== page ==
In waterfowl, offspring survival and the effects of extrinsic (i.e. weather, hatching date) and intrinsic (i.e. physical and nutritional traits of individual females and ducklings, brood sizes) factors on it are poorly understood. In 2000 and 2001, we estimated duckling and brood survival of White-winged Scoters (Melanitta fusca deglandi) at Redberry Lake, Saskatchewan, Canada, to 30 days of age to examine relationships between duckling survival and (1) hatch date, (2) initial brood size at hatch, (3) duckling size and body condition at hatch, (4) offspring sex, (5) maternal female size and body condition at hatch, and (6) weather. We estimated survival with Cormack-Jolly-Seber models, in program MARK, from observations of individually marked adult females (n = 94) and ducklings (n = 664). Most mortality (i.e. 0.80 and 0.95 for each year, respectively) occurred within six days of hatch in both years. Duckling survival probability decreased with advancing hatch date; increased with larger initial brood sizes; was higher for larger, better-conditioned ducklings; and increased with favorable weather. Brood survival decreased with advancing hatch date, increased with larger initial brood sizes, and increased with favorable weather. For 2000 and 2001, our models predict survival probabilities of ducklings (0.0061 and 0.0027, respectively) and broods (0.015 and 0.00048, respectively) that are lower than any previously reported. We suspect that intense gull (Larus spp.) predation shortly after hatch had the largest influence on duckling survival, though results also underscore the significance of intrinsic factors.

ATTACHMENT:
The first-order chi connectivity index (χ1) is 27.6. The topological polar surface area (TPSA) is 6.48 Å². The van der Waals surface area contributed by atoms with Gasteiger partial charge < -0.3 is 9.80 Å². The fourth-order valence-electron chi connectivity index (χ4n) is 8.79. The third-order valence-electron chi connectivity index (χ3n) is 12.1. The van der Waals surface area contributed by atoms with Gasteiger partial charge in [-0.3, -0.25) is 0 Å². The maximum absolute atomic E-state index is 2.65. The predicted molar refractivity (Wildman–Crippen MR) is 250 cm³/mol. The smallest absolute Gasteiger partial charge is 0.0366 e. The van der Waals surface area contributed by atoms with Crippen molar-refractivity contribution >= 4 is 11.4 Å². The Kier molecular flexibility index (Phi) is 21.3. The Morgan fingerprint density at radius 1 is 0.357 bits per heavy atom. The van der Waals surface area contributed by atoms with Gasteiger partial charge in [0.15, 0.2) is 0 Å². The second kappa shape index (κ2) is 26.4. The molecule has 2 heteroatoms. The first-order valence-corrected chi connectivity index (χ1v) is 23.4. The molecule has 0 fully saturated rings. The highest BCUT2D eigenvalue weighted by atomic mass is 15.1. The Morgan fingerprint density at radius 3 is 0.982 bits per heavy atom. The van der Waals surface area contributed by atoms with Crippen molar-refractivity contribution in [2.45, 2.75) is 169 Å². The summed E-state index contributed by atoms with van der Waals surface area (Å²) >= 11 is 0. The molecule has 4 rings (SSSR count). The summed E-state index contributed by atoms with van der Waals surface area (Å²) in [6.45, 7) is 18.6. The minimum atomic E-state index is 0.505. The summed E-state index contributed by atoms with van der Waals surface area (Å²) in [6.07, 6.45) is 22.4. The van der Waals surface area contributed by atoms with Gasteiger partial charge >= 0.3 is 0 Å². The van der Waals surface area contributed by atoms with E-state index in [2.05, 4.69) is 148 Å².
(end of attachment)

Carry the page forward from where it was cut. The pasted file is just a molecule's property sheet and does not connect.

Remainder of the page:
Effets des Facteurs Intrinsèques et Extrinsèques sur la Survie les Jeunes de Melanitta fusca deglandi